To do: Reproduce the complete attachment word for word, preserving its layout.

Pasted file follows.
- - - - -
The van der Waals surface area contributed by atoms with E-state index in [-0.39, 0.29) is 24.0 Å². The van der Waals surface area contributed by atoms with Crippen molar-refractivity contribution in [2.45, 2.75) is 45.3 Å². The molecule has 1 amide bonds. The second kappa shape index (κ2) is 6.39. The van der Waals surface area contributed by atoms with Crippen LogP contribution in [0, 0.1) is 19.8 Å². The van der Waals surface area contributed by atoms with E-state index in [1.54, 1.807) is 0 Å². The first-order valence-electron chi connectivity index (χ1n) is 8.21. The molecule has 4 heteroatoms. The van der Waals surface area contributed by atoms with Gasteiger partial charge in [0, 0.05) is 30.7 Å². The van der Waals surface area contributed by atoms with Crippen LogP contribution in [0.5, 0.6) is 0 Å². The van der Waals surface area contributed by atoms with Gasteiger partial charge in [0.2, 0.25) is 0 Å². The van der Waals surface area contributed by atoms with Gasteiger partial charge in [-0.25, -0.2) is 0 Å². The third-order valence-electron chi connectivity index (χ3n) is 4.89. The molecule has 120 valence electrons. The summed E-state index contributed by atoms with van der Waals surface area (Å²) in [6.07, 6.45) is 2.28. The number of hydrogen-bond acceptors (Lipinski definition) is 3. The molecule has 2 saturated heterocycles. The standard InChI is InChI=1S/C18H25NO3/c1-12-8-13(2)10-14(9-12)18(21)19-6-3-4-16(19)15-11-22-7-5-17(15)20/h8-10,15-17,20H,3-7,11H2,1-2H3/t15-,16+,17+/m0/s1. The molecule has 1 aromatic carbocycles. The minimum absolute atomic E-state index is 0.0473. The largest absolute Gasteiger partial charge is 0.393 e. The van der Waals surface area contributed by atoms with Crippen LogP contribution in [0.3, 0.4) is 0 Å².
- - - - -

The van der Waals surface area contributed by atoms with E-state index in [-0.39, 0.29) is 24.0 Å². The van der Waals surface area contributed by atoms with Crippen molar-refractivity contribution in [2.45, 2.75) is 45.3 Å². The molecule has 1 amide bonds. The second kappa shape index (κ2) is 6.39. The van der Waals surface area contributed by atoms with Crippen LogP contribution in [0, 0.1) is 19.8 Å². The van der Waals surface area contributed by atoms with E-state index in [1.54, 1.807) is 0 Å². The first-order valence-electron chi connectivity index (χ1n) is 8.21. The molecule has 4 heteroatoms. The van der Waals surface area contributed by atoms with Gasteiger partial charge in [0, 0.05) is 30.7 Å². The van der Waals surface area contributed by atoms with Crippen LogP contribution in [0.5, 0.6) is 0 Å². The van der Waals surface area contributed by atoms with Gasteiger partial charge in [0.2, 0.25) is 0 Å². The van der Waals surface area contributed by atoms with Gasteiger partial charge in [-0.25, -0.2) is 0 Å². The third-order valence-electron chi connectivity index (χ3n) is 4.89. The molecule has 120 valence electrons. The summed E-state index contributed by atoms with van der Waals surface area (Å²) in [6.07, 6.45) is 2.28. The number of hydrogen-bond acceptors (Lipinski definition) is 3. The molecule has 2 saturated heterocycles. The standard InChI is InChI=1S/C18H25NO3/c1-12-8-13(2)10-14(9-12)18(21)19-6-3-4-16(19)15-11-22-7-5-17(15)20/h8-10,15-17,20H,3-7,11H2,1-2H3/t15-,16+,17+/m0/s1. The molecule has 1 aromatic carbocycles. The minimum absolute atomic E-state index is 0.0473. The largest absolute Gasteiger partial charge is 0.393 e. The van der Waals surface area contributed by atoms with Crippen LogP contribution in [0.3, 0.4) is 0 Å².